David Barstow of the New York Times

Co-sponsored by the Poynter Fellowship in Journalism and the Council on Latin American and Iberian Studies

Wednesday, October 24, 12:10 – 1:30 p.m.

Maira Neiva Gomes, Coordinator of the Legal Department of the United Metal Workers Union of Contagem, Brazil

Monday, November 5, 12:10 - 1:00 p.m. in room 128

Argentina: In the Loop or Just Stuck in the Loop?

2012 World Fellow Martin Lousteau currently runs a macroeconomic and political consultancy firm advising large companies, governments, and politicians. He previously served as the Minister of Economy and Production of Argentina, and prior to that was President of the Banco de la Provincia de Buenos Aires.

Thursday, November 15, 12:10 - 1:00 p.m. in room 128

2012 World Fellow Paula Escobar-Chavarría (Chile)

Ms. Escobar-Chavarría is the Magazines Editor of El Mercurio, overseeing six weekly publications and writing regular columns in magazines and newspapers. She has written four books and is working on a fifth that will focus on the leadership of Chilean presidents during the country’s transition to democracy.

Thursday, December 6, 4:15 - 5:45 p.m. in faculty lounge

For Memory, Truth and Justice? Prosecuting Crimes Against Humanity in Argentina

Sam Ferguson, YLS ’09 will discuss his forthcoming book, Remnants of a Dirty War, that provides in-depth analysis of the ongoing human rights trials in Argentina. The book compiles thousands of hours of archival work and interviews over the past three or four years (starting with his stint in Argentina with the law school’s exchange program).

Spring 2012

February 6 – 12:15 – 1:30 p.m. – Room 128 – Implementing Human Rights Policies: The Challenges Facing the Mexican Government. Luis Zavala de Alba, Instituto Tecnológico y de Estudios Superiores de Monterrey, Mexico

February 8 – 4:10 – 5:30 p.m. – Room 122 – Land Restitution in Colombia, an empirical analysis by Pablo Kalmanovitz, post-doctoral fellow in Political Science at Yale University

March 6 – 12:45 – 2:00 p.m. – Room A422 – Transitions without end? The Continuing Human Rights Trials of Crimes Committed During the Military Juntas in Argentina. Samuel Ferguson, YLS ’09.

March 27 – 4:30 – 5:45 – Room 120 – Public lecture on U.S. Foreign Policy Challenges in Latin America by former Assistant Secretary of State for Western Hemisphere Affairs, Professor Arturo Valenzuela.

March 28 – 12:00 – 1:00 p.m. – Continuing the conversation with Professor Arturo Valenzuela.  

Fall 2011

November 9: 2011:

The Student Protests in Chile. Conversation with Lucas Sierra, Professor of Law at the University of Chile.

November 8, 2011:

Going Backwards? Forestry Regulation Reform in Brazil. Marcelo Furtado of Greenpeace Brazil, Sebastien Jodoin of the Centre for International Sustainable Development Law and Gabriela Bueno de Almeida of Yale Law School discuss the current proposal to scale back ecological requirements in Brazil's forestry code.

October 26, 2011:

The War on Drugs in Mexico: What, Who and Why Are We Fighting? Alejandro Madrazo, Professor and Coordinator of the Right to Health Programme Center for Research and Teaching in Economics, Mexico.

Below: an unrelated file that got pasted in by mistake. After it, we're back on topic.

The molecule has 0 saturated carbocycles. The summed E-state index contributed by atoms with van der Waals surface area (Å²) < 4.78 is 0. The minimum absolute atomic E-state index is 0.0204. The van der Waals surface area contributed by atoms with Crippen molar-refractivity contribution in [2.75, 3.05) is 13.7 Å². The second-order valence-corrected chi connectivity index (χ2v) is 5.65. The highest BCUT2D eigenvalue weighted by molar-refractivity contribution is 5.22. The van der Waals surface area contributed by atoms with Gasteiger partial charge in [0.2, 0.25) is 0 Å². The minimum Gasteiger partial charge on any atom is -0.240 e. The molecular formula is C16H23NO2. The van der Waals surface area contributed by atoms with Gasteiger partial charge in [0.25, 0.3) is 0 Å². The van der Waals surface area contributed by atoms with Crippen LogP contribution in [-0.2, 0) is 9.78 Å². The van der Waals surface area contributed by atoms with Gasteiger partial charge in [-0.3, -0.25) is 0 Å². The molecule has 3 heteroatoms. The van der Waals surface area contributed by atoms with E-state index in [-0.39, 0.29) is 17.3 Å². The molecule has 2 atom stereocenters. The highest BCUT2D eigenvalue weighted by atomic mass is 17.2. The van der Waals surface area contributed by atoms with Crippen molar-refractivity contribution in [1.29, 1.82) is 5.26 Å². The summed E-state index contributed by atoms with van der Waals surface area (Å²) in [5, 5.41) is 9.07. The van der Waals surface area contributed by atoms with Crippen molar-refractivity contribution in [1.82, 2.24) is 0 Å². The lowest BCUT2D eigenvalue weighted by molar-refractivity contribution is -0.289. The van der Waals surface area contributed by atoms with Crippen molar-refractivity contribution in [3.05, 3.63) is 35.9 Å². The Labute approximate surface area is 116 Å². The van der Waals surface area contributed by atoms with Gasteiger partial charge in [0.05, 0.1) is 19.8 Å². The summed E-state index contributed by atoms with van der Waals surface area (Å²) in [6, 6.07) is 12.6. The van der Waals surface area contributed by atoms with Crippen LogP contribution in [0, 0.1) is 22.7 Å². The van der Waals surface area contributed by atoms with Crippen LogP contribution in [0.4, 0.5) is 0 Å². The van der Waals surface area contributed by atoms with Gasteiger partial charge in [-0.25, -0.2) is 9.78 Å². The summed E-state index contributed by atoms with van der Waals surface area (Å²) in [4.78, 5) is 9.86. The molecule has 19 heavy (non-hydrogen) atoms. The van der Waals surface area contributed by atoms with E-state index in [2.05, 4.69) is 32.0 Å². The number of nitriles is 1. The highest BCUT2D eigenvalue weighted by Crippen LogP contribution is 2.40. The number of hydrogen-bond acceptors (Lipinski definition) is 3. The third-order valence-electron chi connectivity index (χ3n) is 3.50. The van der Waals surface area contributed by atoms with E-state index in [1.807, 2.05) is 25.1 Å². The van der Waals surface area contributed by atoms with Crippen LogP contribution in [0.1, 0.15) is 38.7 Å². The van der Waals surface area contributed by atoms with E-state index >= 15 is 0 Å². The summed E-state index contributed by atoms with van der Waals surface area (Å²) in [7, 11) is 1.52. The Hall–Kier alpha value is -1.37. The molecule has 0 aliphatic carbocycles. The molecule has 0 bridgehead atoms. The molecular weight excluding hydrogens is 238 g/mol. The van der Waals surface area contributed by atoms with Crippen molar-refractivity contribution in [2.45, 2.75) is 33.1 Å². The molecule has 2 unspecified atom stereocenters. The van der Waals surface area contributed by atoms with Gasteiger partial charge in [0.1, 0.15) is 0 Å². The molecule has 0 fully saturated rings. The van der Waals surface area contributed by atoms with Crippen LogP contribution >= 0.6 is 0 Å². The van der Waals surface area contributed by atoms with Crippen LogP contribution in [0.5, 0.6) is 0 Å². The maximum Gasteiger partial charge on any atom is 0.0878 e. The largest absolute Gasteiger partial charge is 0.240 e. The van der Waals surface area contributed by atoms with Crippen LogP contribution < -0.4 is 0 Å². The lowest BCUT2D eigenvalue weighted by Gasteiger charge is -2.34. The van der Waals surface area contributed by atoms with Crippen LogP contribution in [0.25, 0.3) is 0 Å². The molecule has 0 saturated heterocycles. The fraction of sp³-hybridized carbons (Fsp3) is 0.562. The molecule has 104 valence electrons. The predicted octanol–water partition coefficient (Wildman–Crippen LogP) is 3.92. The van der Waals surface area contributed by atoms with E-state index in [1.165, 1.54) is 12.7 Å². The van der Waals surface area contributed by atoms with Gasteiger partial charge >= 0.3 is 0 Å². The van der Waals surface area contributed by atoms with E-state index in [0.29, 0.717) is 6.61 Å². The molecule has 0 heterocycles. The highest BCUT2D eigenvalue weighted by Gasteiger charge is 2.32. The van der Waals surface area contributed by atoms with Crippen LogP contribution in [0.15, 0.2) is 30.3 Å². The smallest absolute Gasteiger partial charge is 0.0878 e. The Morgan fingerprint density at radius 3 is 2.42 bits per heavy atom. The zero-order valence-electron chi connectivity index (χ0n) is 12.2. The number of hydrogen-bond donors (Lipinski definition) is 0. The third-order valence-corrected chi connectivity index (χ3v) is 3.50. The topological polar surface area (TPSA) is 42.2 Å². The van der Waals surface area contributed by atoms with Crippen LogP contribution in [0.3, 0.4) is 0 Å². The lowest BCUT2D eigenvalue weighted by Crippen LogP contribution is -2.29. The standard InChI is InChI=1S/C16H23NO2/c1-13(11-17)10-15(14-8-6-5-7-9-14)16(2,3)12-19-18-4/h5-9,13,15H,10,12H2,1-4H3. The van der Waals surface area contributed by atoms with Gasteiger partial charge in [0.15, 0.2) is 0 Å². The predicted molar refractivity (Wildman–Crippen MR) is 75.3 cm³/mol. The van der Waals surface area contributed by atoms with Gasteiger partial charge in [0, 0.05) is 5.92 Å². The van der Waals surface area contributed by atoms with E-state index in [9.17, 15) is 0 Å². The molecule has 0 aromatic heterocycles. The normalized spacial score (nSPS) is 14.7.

October 3, 2011:

Change and Continuity in Cuba. Carlos Alzugaray Treto of the Center for Hemispheric and U.S. Studies at the University of Havana will discuss the reforms recently enacted in Cuba.

Past Events from the 2010 - 2011 academic year include:

The Architecture of Politics in Argentina. German Feierhard and Camila Blanco discuss the structure of the political system in Argentina and the predicament caused by rogue Vice-President Cobos

Drugs, Prisons, and Latin America. Ana Paula Hernandez examines the effect of drug policy on prison populations in Latin America and the trend towards decriminalization.

What will Dilma Do? The 2010 Brazilian Presidential Election in Perspective. Catarina Barbieri, Thomaz Pereira, Natasha Salinas, and Eduardo Jordão participate in a panel discussion on the historic nature of the election and the issues on President Rousseff's political agenda.

Brazil's Unbalanced Democracy: Presidential Hegemony, Legislative Frailty, and the Rise of Judicial Power. Professor Luis Roberto Barroso of the Universidade do Estado de Rio de Janeiro offers his assessment of the problem and solution for it. With the participation of Yale Law School Professor Bruce Ackerman. Moderated by Diego Arguelhes.

The Effect of the War in Colombia on Civilian Populations. Presentation of documentary film by Hollman Morris, followed by commentary from the independent television journalist and filmmaker.

The 'Leftnicity' of Chile's Concertacion Coalition and the Future of Neoliberalism. A discussion between the former US Ambassador to Chile and Professor Fernando Atria from the Universidad de Chile of political identity in Chile. This event comes on the heels of President Obama's visit to the country in March 2011.

Political Theology and the Jurisprudence of Self-Government. A presentation by Professor Fernando Atria from the Universidad de Chile on the elusiveness of political legitimacy with comments by Professor Paulina Ochoa Espejo of Yale University.

For comments, questions, or to become involved, email the adminiatrative coordinator at bradley.hayes@yale.edu.